Credit: WorkLife Partnership

Health Insurance Needs to Grow Up

Kim Bellard
5 min readAug 1, 2020


I’ve been covered by private insurance my entire life. Even more telling, I worked in the health insurance industry for — gasp! — some thirty years. It’s not just paid for my healthcare, it’s financed my life.

Today, though, for the first time in my life, I’m covered by public insurance — and I couldn’t be more relieved.

Now, I’m not going to go all Wendell Potter. I know many people have their health insurance horror stories, but, sadly, people have them about pretty much every part of the healthcare industry. I believe most people working in health insurance, like most people working in healthcare generally, sympathize with the people they serve and are just trying to do a good job.

The problem is that the health insurance model has outgrown the times. I’ll try to explain some ways how.


Once upon a time, most people had employer coverage, and those employers paid all or most of its cost. Those days are gone. Employer coverage is still the predominant form of private health insurance, and employers still pay the majority of its cost, but percentage of people with employer coverage continues to drop and the amount they pay for it continues to increase.

Kaiser Family Health’s 2019 Employer Health Benefits survey found that annual premiums for family coverage topped $20,000, with employees paying $6,000. The average income for workers is $48,000. Those premiums are awfully daunting — yet people in the individual market would long for those numbers.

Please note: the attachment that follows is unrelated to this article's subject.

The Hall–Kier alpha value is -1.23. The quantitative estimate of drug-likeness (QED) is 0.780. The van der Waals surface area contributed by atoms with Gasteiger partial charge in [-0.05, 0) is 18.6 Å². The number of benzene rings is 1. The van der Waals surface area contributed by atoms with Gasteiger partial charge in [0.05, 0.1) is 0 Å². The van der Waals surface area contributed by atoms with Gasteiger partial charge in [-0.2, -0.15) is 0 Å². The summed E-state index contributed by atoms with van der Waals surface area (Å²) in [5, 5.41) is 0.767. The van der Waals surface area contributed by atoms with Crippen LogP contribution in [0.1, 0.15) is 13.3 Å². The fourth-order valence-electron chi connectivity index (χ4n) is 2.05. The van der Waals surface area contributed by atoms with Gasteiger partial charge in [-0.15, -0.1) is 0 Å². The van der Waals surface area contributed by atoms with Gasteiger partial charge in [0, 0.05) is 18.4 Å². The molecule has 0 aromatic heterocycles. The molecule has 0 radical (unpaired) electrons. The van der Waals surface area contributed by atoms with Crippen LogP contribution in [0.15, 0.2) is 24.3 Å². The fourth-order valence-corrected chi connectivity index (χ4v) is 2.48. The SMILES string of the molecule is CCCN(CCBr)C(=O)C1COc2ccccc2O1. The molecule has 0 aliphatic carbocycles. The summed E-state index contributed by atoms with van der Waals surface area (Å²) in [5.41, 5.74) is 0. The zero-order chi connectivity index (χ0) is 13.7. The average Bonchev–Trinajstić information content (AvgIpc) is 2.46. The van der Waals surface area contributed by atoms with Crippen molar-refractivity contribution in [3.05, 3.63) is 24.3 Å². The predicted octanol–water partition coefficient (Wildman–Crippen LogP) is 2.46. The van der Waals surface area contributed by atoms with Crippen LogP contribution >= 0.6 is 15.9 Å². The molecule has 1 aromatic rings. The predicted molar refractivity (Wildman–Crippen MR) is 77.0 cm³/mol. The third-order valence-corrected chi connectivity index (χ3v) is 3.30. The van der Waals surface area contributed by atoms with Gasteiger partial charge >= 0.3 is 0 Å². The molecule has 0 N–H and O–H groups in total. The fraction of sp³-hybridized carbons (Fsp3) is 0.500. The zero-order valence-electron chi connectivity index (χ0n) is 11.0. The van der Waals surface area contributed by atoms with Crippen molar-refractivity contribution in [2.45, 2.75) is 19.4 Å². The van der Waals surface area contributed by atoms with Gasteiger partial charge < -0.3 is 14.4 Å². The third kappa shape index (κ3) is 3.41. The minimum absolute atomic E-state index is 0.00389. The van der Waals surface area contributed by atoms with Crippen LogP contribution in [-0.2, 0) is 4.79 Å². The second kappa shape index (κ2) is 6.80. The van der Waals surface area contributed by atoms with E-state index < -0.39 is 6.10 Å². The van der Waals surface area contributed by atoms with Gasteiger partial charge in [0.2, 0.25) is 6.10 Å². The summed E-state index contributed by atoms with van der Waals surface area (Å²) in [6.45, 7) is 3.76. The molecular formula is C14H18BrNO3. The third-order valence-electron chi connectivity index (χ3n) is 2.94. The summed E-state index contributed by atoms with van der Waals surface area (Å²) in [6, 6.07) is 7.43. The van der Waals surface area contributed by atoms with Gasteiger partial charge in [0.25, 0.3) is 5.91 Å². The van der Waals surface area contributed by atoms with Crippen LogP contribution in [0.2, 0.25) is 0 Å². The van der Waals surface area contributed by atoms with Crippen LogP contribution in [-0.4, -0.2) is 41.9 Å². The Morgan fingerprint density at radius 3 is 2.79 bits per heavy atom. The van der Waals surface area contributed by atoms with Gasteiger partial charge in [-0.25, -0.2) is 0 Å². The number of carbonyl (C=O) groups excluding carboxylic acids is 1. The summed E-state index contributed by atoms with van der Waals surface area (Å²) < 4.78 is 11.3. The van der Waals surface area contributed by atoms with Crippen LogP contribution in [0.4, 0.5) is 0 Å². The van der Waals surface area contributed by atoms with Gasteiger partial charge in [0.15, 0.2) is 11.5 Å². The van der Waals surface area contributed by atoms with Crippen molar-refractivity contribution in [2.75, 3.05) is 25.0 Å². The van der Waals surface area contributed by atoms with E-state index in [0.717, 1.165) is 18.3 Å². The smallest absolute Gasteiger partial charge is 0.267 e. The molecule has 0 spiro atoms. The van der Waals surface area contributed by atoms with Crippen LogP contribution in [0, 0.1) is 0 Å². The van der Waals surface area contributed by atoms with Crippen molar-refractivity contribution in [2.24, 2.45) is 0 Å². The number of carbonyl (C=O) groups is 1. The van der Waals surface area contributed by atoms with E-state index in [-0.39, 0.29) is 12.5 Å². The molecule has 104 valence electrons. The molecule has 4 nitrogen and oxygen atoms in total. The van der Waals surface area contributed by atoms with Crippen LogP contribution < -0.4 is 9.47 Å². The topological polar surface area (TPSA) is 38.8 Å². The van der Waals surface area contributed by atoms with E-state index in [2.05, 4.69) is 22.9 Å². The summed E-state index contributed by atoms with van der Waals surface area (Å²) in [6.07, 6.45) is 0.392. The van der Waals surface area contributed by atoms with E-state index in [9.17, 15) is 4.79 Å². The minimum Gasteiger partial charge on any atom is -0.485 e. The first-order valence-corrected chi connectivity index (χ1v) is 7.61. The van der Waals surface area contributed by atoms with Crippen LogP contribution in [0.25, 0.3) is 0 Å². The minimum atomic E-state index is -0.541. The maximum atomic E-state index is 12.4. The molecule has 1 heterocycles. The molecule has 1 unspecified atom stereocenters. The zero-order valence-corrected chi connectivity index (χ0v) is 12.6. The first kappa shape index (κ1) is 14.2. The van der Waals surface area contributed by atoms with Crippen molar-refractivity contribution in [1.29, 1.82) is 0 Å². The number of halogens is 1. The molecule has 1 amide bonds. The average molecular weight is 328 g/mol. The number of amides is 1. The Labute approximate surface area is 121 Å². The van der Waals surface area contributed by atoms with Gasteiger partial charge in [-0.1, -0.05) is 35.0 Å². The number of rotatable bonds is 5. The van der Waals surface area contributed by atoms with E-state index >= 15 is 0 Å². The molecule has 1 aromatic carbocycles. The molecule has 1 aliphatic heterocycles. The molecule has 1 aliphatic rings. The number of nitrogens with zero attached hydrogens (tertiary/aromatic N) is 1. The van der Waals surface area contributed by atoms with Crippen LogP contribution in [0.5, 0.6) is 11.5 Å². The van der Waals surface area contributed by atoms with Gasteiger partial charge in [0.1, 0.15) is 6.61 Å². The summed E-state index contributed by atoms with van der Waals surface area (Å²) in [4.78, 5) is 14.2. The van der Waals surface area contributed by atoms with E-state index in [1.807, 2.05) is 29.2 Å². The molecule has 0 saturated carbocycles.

The fact is, premiums have become unaffordable for most Americans. If you have a marketplace plan you might quality for a premium subsidy, and if you have employer coverage your employer might vary contributions by salary, but there’s few of us who don’t take a gulp at every premium payment, especially given the prospect that they’re only going to keep going up.

Our scattershot, segmented, and inequitable mechanism for financing health insurance is no longer sustainable. We need a more universal financing mechanism — such as taxes — that is based on wealth/income/ability



Kim Bellard

Curious about many things, some of which I write about — usually health care, innovation, technology, or public policy. Never stop asking “why” or “why not”!